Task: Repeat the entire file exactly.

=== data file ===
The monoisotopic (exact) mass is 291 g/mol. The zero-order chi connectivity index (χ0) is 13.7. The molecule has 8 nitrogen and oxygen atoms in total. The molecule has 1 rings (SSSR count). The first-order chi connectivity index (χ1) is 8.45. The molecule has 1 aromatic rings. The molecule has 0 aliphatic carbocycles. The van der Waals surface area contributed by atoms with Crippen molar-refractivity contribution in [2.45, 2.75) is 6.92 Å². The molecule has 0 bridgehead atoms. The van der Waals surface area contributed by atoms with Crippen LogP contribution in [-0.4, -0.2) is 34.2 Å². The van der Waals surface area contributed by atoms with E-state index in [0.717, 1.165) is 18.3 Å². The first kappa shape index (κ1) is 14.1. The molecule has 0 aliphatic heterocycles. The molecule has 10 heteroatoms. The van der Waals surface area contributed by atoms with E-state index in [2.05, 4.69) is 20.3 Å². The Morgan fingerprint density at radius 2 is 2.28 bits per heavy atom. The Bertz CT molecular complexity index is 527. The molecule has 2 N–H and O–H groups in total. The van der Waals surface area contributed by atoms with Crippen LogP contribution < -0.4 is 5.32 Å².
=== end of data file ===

The monoisotopic (exact) mass is 291 g/mol. The zero-order chi connectivity index (χ0) is 13.7. The molecule has 8 nitrogen and oxygen atoms in total. The molecule has 1 rings (SSSR count). The first-order chi connectivity index (χ1) is 8.45. The molecule has 1 aromatic rings. The molecule has 0 aliphatic carbocycles. The van der Waals surface area contributed by atoms with Crippen molar-refractivity contribution in [2.45, 2.75) is 6.92 Å². The molecule has 0 bridgehead atoms. The van der Waals surface area contributed by atoms with Crippen LogP contribution in [-0.4, -0.2) is 34.2 Å². The van der Waals surface area contributed by atoms with E-state index in [0.717, 1.165) is 18.3 Å². The first kappa shape index (κ1) is 14.1. The molecule has 0 aliphatic heterocycles. The molecule has 10 heteroatoms. The van der Waals surface area contributed by atoms with E-state index in [2.05, 4.69) is 20.3 Å². The Morgan fingerprint density at radius 2 is 2.28 bits per heavy atom. The Bertz CT molecular complexity index is 527. The molecule has 2 N–H and O–H groups in total. The van der Waals surface area contributed by atoms with Crippen LogP contribution < -0.4 is 5.32 Å².